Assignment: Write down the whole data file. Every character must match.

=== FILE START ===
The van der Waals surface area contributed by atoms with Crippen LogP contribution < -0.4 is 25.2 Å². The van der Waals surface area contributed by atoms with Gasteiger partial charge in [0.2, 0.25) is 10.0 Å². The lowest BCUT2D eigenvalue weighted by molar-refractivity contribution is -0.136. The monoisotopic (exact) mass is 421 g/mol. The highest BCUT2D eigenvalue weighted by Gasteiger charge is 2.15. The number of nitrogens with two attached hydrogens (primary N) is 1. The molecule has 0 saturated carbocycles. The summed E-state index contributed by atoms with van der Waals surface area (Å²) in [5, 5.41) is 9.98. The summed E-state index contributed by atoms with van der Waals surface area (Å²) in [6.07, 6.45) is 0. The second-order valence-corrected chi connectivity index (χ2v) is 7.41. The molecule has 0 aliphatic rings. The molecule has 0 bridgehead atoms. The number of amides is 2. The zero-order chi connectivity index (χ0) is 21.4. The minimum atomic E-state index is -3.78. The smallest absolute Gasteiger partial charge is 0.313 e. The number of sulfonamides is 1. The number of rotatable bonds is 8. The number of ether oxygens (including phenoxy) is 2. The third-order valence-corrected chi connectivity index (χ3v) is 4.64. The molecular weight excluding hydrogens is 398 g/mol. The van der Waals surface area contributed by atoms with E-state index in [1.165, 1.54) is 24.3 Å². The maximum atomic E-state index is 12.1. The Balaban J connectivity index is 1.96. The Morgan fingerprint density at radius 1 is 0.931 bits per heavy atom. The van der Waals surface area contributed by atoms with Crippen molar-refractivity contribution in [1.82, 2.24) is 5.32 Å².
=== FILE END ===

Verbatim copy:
The van der Waals surface area contributed by atoms with Crippen LogP contribution < -0.4 is 25.2 Å². The van der Waals surface area contributed by atoms with Gasteiger partial charge in [0.2, 0.25) is 10.0 Å². The lowest BCUT2D eigenvalue weighted by molar-refractivity contribution is -0.136. The monoisotopic (exact) mass is 421 g/mol. The highest BCUT2D eigenvalue weighted by Gasteiger charge is 2.15. The number of nitrogens with two attached hydrogens (primary N) is 1. The molecule has 0 saturated carbocycles. The summed E-state index contributed by atoms with van der Waals surface area (Å²) in [5, 5.41) is 9.98. The summed E-state index contributed by atoms with van der Waals surface area (Å²) in [6.07, 6.45) is 0. The second-order valence-corrected chi connectivity index (χ2v) is 7.41. The molecule has 0 aliphatic rings. The molecule has 0 bridgehead atoms. The number of amides is 2. The zero-order chi connectivity index (χ0) is 21.4. The minimum atomic E-state index is -3.78. The smallest absolute Gasteiger partial charge is 0.313 e. The number of sulfonamides is 1. The number of rotatable bonds is 8. The number of ether oxygens (including phenoxy) is 2. The third-order valence-corrected chi connectivity index (χ3v) is 4.64. The molecular weight excluding hydrogens is 398 g/mol. The van der Waals surface area contributed by atoms with E-state index in [1.165, 1.54) is 24.3 Å². The maximum atomic E-state index is 12.1. The Balaban J connectivity index is 1.96. The Morgan fingerprint density at radius 1 is 0.931 bits per heavy atom. The van der Waals surface area contributed by atoms with Crippen molar-refractivity contribution in [1.82, 2.24) is 5.32 Å².